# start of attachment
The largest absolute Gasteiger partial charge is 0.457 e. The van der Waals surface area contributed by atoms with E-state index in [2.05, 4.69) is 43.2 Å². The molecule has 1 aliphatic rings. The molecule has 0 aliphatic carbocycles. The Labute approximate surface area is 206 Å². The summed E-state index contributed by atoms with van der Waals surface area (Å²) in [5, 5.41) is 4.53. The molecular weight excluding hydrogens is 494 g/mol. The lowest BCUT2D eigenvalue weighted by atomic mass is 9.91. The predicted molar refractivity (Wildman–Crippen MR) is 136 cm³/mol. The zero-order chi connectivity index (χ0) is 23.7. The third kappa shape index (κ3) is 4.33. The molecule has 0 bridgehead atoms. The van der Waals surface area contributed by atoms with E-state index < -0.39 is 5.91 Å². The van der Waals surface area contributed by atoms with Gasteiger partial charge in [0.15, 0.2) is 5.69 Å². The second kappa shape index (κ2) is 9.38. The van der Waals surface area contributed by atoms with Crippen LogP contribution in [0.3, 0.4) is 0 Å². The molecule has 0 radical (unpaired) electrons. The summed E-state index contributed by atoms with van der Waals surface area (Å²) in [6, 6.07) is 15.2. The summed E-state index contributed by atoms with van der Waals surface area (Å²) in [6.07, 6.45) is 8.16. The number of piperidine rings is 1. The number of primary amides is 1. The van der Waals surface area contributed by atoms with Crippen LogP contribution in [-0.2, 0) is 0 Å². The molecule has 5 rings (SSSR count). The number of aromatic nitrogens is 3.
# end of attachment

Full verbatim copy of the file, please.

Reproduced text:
The largest absolute Gasteiger partial charge is 0.457 e. The van der Waals surface area contributed by atoms with E-state index in [2.05, 4.69) is 43.2 Å². The molecule has 1 aliphatic rings. The molecule has 0 aliphatic carbocycles. The Labute approximate surface area is 206 Å². The summed E-state index contributed by atoms with van der Waals surface area (Å²) in [5, 5.41) is 4.53. The molecular weight excluding hydrogens is 494 g/mol. The lowest BCUT2D eigenvalue weighted by atomic mass is 9.91. The predicted molar refractivity (Wildman–Crippen MR) is 136 cm³/mol. The zero-order chi connectivity index (χ0) is 23.7. The third kappa shape index (κ3) is 4.33. The molecule has 0 bridgehead atoms. The van der Waals surface area contributed by atoms with E-state index < -0.39 is 5.91 Å². The van der Waals surface area contributed by atoms with Gasteiger partial charge in [0.15, 0.2) is 5.69 Å². The second kappa shape index (κ2) is 9.38. The van der Waals surface area contributed by atoms with Crippen LogP contribution in [0.3, 0.4) is 0 Å². The molecule has 0 radical (unpaired) electrons. The summed E-state index contributed by atoms with van der Waals surface area (Å²) in [6, 6.07) is 15.2. The summed E-state index contributed by atoms with van der Waals surface area (Å²) in [6.07, 6.45) is 8.16. The number of piperidine rings is 1. The number of primary amides is 1. The van der Waals surface area contributed by atoms with Crippen LogP contribution in [-0.2, 0) is 0 Å². The molecule has 5 rings (SSSR count). The number of aromatic nitrogens is 3.